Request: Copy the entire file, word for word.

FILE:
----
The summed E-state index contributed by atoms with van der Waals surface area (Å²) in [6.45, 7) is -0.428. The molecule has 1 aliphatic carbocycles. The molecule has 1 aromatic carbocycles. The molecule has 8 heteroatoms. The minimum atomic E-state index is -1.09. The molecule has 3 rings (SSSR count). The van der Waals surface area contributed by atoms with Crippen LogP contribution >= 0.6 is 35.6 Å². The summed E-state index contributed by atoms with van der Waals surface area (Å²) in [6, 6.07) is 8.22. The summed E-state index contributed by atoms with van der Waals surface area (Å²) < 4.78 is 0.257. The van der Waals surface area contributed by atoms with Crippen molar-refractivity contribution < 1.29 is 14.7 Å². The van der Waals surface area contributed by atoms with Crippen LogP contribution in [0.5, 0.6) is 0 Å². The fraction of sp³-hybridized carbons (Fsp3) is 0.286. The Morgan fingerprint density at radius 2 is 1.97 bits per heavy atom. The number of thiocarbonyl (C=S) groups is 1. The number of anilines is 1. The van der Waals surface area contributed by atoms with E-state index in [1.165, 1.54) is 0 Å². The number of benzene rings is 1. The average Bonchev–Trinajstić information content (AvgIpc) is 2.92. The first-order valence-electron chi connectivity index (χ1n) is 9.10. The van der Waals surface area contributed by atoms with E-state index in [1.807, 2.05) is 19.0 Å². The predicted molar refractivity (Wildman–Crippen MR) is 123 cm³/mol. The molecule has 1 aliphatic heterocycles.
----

The summed E-state index contributed by atoms with van der Waals surface area (Å²) in [6.45, 7) is -0.428. The molecule has 1 aliphatic carbocycles. The molecule has 1 aromatic carbocycles. The molecule has 8 heteroatoms. The minimum atomic E-state index is -1.09. The molecule has 3 rings (SSSR count). The van der Waals surface area contributed by atoms with Crippen LogP contribution >= 0.6 is 35.6 Å². The summed E-state index contributed by atoms with van der Waals surface area (Å²) in [6, 6.07) is 8.22. The summed E-state index contributed by atoms with van der Waals surface area (Å²) < 4.78 is 0.257. The van der Waals surface area contributed by atoms with Crippen molar-refractivity contribution < 1.29 is 14.7 Å². The van der Waals surface area contributed by atoms with Crippen LogP contribution in [0.5, 0.6) is 0 Å². The fraction of sp³-hybridized carbons (Fsp3) is 0.286. The Morgan fingerprint density at radius 2 is 1.97 bits per heavy atom. The number of thiocarbonyl (C=S) groups is 1. The number of anilines is 1. The van der Waals surface area contributed by atoms with E-state index in [1.165, 1.54) is 0 Å². The number of benzene rings is 1. The average Bonchev–Trinajstić information content (AvgIpc) is 2.92. The first-order valence-electron chi connectivity index (χ1n) is 9.10. The van der Waals surface area contributed by atoms with E-state index in [1.807, 2.05) is 19.0 Å². The predicted molar refractivity (Wildman–Crippen MR) is 123 cm³/mol. The molecule has 1 aliphatic heterocycles.